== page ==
Ancient Plant Remains Show Long-Term Use of Squash in Mesoamerica

Jim Crocker
14th May, 2024

Ancient Plant Remains Show Long-Term Use of Squash in Mesoamerica

Image Source: Natural Science News, 2024

Key Findings

  • The study examined ancient cucurbit seeds, rinds, and stems from the El Gigante Rockshelter in Honduras
  • Humans started using bottle gourds and wild Cucurbita around 10,950 years ago, mainly for non-food purposes
  • Domesticated Cucurbita moschata appeared around 4,035 years ago, followed by Cucurbita pepo around 2,190 years ago, used increasingly as food crops
The squash family (Cucurbitaceae) includes some of the most significant crops cultivated globally, playing essential ecological, economic, and cultural roles for millennia. In the American tropics, squashes were among the first cultivated crops, yet the specifics of their domestication process have remained largely unclear. A recent study by researchers at The Pennsylvania State University aims to shed light on this by examining desiccated cucurbit seeds, rinds, and stems from the El Gigante Rockshelter in Honduras[1]. The study employs direct radiocarbon dating and morphological analyses to reconstruct human practices of selection and cultivation of three key species: Lagenaria siceraria (bottle gourd), Cucurbita pepo, and Cucurbita moschata. Radiocarbon dating reveals that humans started using Lagenaria and wild Cucurbita around 10,950 calendar years before present (cal B.P.), primarily for non-food purposes such as watertight vessels and possibly cooking and drinking containers. Notably, a rind dated between 11,150 and 10,765 cal B.P. represents the oldest known bottle gourd in the Americas. The findings indicate that domesticated C. moschata appeared around 4,035 cal B.P., followed by domesticated C. pepo around 2,190 cal B.P. These domesticated varieties were associated with increasing evidence for their use as food crops. Multivariate statistical analysis of seed size and shape showed significant variability within the archaeological C. pepo assemblage, representing at least three varieties: one similar to present-day zucchini, another like present-day vegetable marrow, and a native cultivar without modern analogs. This research supports the hypothesis that Indigenous cucurbit use began in the Early Holocene, and agricultural complexity during the Late Holocene involved selective breeding that encouraged crop diversification. These findings align with previous studies that have explored the domestication of cucurbits and their ecological roles. For instance, earlier research identified that the bottle gourd, indigenous to Africa, reached East Asia and then the Americas by 10,000 B.P., suggesting human-mediated dispersal[2]. This study also found that bottle gourds and dogs were domesticated long before any food crops or livestock species, highlighting their utility for early human populations. Further, the genus Cucurbita has been shown to contain numerous domesticated lineages with ancient New World origins. Previous research hypothesized that Holocene ecological shifts and megafaunal extinctions severely impacted wild Cucurbita, whereas their domestic counterparts adapted through symbiosis with human cultivators[3]. This new study from El Gigante Rockshelter provides concrete evidence supporting this hypothesis by showing the timeline and morphological changes in domesticated cucurbits over thousands of years. Phylogenetic studies also play a crucial role in understanding plant domestication by resolving relationships between crops and their wild relatives. Earlier research on Cucurbita crop lineages and their wild relatives suggested histories of deep coalescence, complicating the identification of the genetic origins of these crops[4]. The new findings from El Gigante Rockshelter add to this understanding by providing direct archaeological evidence of domestication processes and the resulting crop diversity. In summary, this study from The Pennsylvania State University integrates radiocarbon dating and morphological analyses to provide a detailed timeline of cucurbit domestication in the American tropics. It confirms that Indigenous peoples began using cucurbits in the Early Holocene and that selective breeding during the Late Holocene led to significant crop diversification. These findings are consistent with earlier research on the domestication and ecological roles of cucurbits, offering a more comprehensive understanding of their historical significance.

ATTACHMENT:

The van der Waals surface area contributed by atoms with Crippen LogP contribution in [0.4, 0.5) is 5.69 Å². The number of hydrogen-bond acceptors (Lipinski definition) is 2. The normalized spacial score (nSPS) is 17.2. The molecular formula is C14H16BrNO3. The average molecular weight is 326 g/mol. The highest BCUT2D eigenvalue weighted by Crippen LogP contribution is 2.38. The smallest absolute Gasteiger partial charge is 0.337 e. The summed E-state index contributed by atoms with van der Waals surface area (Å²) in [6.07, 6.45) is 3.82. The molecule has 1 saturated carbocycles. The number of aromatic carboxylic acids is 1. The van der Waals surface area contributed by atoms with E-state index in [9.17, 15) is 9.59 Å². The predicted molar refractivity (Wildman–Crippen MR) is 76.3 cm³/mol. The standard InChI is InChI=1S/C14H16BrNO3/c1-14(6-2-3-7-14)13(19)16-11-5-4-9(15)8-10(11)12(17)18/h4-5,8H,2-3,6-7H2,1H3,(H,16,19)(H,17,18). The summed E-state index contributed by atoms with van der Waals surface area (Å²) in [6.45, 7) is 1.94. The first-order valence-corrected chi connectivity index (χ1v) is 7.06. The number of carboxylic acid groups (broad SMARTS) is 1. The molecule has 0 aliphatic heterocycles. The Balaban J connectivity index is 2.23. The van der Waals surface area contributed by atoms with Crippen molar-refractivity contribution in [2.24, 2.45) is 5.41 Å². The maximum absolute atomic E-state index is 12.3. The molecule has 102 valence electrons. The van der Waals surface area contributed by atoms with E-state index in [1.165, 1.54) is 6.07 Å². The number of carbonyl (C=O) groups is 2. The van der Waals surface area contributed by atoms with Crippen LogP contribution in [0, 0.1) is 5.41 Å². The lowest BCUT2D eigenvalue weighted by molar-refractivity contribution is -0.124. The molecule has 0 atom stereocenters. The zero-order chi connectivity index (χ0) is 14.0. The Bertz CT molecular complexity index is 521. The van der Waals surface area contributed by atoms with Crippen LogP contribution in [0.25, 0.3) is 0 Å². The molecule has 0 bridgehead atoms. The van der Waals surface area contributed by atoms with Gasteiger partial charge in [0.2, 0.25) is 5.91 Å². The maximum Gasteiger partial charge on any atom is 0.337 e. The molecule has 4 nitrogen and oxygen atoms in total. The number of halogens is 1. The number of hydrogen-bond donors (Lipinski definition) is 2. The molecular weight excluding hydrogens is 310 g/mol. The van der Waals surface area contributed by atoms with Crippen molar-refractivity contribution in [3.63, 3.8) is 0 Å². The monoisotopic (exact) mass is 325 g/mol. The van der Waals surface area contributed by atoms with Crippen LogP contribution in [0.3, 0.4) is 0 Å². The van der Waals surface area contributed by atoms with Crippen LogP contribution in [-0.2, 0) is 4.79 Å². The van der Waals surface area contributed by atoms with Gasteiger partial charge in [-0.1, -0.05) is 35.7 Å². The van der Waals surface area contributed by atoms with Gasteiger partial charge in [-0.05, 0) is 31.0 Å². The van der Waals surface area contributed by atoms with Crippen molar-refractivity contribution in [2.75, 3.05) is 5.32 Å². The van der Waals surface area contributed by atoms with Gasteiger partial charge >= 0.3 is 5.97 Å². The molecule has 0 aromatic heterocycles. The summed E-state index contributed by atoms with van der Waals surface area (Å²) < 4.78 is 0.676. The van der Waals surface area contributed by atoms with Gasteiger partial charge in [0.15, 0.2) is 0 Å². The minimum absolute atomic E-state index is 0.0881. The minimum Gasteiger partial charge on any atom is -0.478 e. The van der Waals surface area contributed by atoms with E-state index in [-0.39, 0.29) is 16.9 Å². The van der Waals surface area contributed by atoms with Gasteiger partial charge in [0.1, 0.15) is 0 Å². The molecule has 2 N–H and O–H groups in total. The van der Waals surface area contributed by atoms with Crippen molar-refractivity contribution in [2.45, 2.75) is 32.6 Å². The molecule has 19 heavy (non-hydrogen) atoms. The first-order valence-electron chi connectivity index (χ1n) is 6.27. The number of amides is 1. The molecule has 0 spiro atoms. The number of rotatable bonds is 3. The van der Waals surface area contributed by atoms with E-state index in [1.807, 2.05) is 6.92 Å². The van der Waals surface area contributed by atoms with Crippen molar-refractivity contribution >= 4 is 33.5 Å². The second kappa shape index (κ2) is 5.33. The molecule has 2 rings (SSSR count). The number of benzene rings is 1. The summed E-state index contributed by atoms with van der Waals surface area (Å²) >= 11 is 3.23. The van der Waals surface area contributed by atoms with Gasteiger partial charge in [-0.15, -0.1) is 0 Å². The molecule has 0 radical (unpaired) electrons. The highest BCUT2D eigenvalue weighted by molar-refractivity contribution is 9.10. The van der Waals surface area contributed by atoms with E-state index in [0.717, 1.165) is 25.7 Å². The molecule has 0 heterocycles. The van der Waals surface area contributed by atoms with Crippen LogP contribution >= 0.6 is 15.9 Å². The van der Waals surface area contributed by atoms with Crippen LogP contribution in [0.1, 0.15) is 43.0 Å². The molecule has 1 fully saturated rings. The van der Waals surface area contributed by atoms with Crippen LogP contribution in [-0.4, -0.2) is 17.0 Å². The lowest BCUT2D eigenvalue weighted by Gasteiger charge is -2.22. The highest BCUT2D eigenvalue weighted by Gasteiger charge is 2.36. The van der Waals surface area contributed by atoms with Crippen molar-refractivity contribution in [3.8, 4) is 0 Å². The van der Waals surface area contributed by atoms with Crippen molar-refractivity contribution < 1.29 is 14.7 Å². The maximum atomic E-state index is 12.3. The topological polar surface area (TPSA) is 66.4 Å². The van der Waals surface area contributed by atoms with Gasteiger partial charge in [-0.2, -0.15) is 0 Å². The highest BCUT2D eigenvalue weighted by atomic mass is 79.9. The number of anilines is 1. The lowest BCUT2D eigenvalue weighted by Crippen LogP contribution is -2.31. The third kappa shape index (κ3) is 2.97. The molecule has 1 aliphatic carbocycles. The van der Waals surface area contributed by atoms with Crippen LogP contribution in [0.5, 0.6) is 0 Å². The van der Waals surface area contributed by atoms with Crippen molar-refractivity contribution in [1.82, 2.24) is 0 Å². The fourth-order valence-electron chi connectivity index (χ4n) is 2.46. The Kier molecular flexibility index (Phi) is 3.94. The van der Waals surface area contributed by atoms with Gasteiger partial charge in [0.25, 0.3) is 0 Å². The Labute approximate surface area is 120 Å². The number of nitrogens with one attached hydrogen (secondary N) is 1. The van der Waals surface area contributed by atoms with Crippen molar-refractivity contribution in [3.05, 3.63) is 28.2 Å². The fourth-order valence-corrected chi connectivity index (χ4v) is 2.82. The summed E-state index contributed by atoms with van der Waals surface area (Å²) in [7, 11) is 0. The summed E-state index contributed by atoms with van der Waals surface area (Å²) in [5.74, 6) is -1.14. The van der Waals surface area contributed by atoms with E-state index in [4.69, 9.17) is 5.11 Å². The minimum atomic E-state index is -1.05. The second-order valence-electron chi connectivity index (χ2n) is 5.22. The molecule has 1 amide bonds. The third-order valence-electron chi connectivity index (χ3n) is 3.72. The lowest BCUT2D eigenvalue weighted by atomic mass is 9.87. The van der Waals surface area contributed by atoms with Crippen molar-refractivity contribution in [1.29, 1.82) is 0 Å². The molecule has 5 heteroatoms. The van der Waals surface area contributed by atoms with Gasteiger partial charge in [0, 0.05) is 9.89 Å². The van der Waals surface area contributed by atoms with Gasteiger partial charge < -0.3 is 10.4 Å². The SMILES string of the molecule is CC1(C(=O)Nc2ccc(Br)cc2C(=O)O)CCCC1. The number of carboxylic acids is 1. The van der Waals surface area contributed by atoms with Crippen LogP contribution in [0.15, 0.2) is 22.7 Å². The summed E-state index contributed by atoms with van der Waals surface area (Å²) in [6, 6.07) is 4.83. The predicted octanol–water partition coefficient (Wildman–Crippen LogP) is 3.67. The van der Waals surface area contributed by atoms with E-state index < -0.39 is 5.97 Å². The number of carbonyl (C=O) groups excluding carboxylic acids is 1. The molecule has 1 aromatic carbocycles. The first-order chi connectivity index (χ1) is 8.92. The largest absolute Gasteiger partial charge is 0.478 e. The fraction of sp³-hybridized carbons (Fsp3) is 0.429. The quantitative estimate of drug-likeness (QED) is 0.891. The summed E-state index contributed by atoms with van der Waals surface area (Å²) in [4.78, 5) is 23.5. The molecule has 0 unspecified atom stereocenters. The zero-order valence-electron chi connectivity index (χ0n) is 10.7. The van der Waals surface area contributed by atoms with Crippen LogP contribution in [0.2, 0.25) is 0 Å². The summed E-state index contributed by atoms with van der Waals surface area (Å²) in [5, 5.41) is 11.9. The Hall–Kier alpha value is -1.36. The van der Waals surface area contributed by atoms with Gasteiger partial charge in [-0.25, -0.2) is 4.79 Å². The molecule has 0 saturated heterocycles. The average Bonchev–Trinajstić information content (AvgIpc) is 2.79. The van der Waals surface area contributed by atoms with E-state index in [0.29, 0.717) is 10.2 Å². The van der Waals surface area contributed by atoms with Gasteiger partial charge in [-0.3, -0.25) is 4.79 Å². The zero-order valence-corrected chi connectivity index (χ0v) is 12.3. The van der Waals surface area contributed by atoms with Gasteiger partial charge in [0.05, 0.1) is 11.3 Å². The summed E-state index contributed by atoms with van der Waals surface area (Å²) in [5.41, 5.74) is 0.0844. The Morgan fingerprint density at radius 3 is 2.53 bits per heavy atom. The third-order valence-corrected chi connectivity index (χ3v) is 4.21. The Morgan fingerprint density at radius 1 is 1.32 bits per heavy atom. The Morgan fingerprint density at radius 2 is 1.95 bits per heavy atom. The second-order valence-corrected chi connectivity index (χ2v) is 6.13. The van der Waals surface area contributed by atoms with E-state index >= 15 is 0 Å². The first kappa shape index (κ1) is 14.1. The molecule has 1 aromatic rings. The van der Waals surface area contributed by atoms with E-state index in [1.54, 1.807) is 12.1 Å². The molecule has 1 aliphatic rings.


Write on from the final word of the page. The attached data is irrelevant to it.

AgricultureEnvironmentPlant Science


Main Study

1) Archaeobotanical evidence supports indigenous cucurbit long-term use in the Mesoamerican Neotropics.

Published 13th May, 2024

Related Studies

2) An Asian origin for a 10,000-year-old domesticated plant in the Americas.

Journal: Proceedings of the National Academy of Sciences of the United States of America, Issue: Vol 102, Issue 51, Dec 2005

3) Gourds and squashes (Cucurbita spp.) adapted to megafaunal extinction and ecological anachronism through domestication.

4) Evolutionary and domestication history of Cucurbita (pumpkin and squash) species inferred from 44 nuclear loci.

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